Asset management

Solidus leverages the Rails asset pipeline to allow for extension and customization of your frontend and backend assets. We recommend that you familiarize yourself with the Rails asset pipeline before you begin modifying or overwriting Solidus's stock assets.

This article provides an overview of how Solidus manages assets. Note that it assumes that you are using the solidus_frontend and solidus_backend gems that are included as part of a typical Solidus installation.

Quick start

For more information about the asset pipeline, see the sections below. Here's a point-form summary of how you can get started with assets:

  • External JavaScript libraries, stylesheets, and image should be located in the vendor/assets directory. Otherwise, add custom assets to your project's app/assets tree.
  • Manifests (the all.css, all.js, and application.js files in your project's assets trees) requires your app's external libraries or custom assets – including any files or directories you add deeper in the directory tree.
  • You can override assets provided by the solidus_frontend and solidus_backend gems, or any other gems. See the Override Solidus assets article for more information.

Solidus's asset pipeline

Every Solidus application includes standard Rails assets directories:

  • app/assets
  • lib/assets
  • vendor/assets

Asset trees are divided into subdirectories according to their types: either images, javascripts, or stylesheets.

Solidus takes this further by scoping each asset type by spree/frontend or spree/backend, depending on where the asset is being used.

The structure for the app and vendor trees looks like this:

    
      app|vendor
└─ assets
    └─ images
    |   └─ spree
    |       └─ frontend
    |       └─ backend
    ├─ javascripts
    |   └─ spree
    |       └─ frontend
    |       └─ backend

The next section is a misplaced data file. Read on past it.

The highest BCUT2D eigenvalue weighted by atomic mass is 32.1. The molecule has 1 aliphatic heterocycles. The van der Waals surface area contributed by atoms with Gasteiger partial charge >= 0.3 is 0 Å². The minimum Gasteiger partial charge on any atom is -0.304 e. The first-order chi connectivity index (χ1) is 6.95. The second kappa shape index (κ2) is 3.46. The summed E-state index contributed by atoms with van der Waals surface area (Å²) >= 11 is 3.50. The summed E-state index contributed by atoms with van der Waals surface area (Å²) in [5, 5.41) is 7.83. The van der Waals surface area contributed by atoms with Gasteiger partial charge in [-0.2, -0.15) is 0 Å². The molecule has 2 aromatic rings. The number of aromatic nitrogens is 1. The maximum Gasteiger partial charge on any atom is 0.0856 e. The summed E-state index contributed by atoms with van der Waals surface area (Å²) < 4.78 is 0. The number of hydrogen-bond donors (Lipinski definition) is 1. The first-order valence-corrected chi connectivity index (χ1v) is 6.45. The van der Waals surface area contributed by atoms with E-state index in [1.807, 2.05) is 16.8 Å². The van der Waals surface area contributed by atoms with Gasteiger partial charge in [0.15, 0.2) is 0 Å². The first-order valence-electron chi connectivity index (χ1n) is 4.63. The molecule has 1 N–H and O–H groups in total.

└─ stylesheets
        └─ spree
            └─ frontend
            └─ backend

    
  

This directory structure is designed to keep assets from the solidus_frontend and solidus_backend from conflicting with each other.

Solidus also generates top-level manifests that require all of the Solidus-provided stylesheets and JavaScript files as well as your own site-specific files.

To see the stock Solidus assets, you can check the contents of the solidus_frontend and solidus_backend gems installed on your system or the app/assets contents in the Solidus GitHub repo .

Solidus manifests

The solidus_frontend and solidus_backend gems provide asset manifests that bundle up all the JavaScript files and stylesheets that they require. For example, see the all.css and all.js manifests in the vendor tree:

    
      vendor
└─ assets
    └─ javascripts
    |   └─ spree
    |       ├─ frontend
    |       |   └─ all.js
    |       └─ backend
    |           └─ all.js
    └─ stylesheets
        └─ spree
            ├─ frontend
            |   └─ all.css
            └─ backend
                └─ all.css

    
  

Your project's vendor/assets/javascripts/spree/backend/all.js file would show you that your Solidus backend include jQuery and any other files that you create in this spree/backend directory:

Javascript
    
      //= require jquery
//= require jquery_ujs
//= require spree/backend
//= require_tree .

    
  

Managing application assets

We recommend using the Rails's suggested approach to asset organization , then scoping your custom files to the spree/frontend or spree/backend subdirectories to avoid conflicts or accidental file overrides.

For example, if you want to use the Foundation CSS framework in your store's frontend, you would put the foundation.css file in the following location:

    
      vendor/assets/stylesheets/spree/frontend/foundation.css

    
  

Doing this will ensure that Foundation is scoped to the frontend and would never affect the Solidus backend's user interface.

Then, if you wanted to override a specific style on your homepage, you might create another file in your app/assets tree:

    
      app/assets/stylesheets/spree/frontend/home.css

    
  

Managing your Solidus extension's assets

We recommend that all third-party extensions should adopt the same approach as Solidus: provide manifest files with the same names and in the same directory structure used by the solidus_frontend and solidus_backend gems.

The manifest files for third-party extensions are not included automatically in your manifest files. You can either document how developers should add include your extension's required assets manually or provide a Rails generator that includes it for them.

For an example of an extension that uses a generator to install stylesheets and migrations see the install_generator for solidus_static_content .

Feedback

Solidus is an open source platform supported by the community. We encourage everyone using Solius to contribute back to the documentation and the code.

If you’re interested in contributing to the docs, get started with the contributing guidelines. If you see something that needs fixing and can’t do it yourself, please send us an email.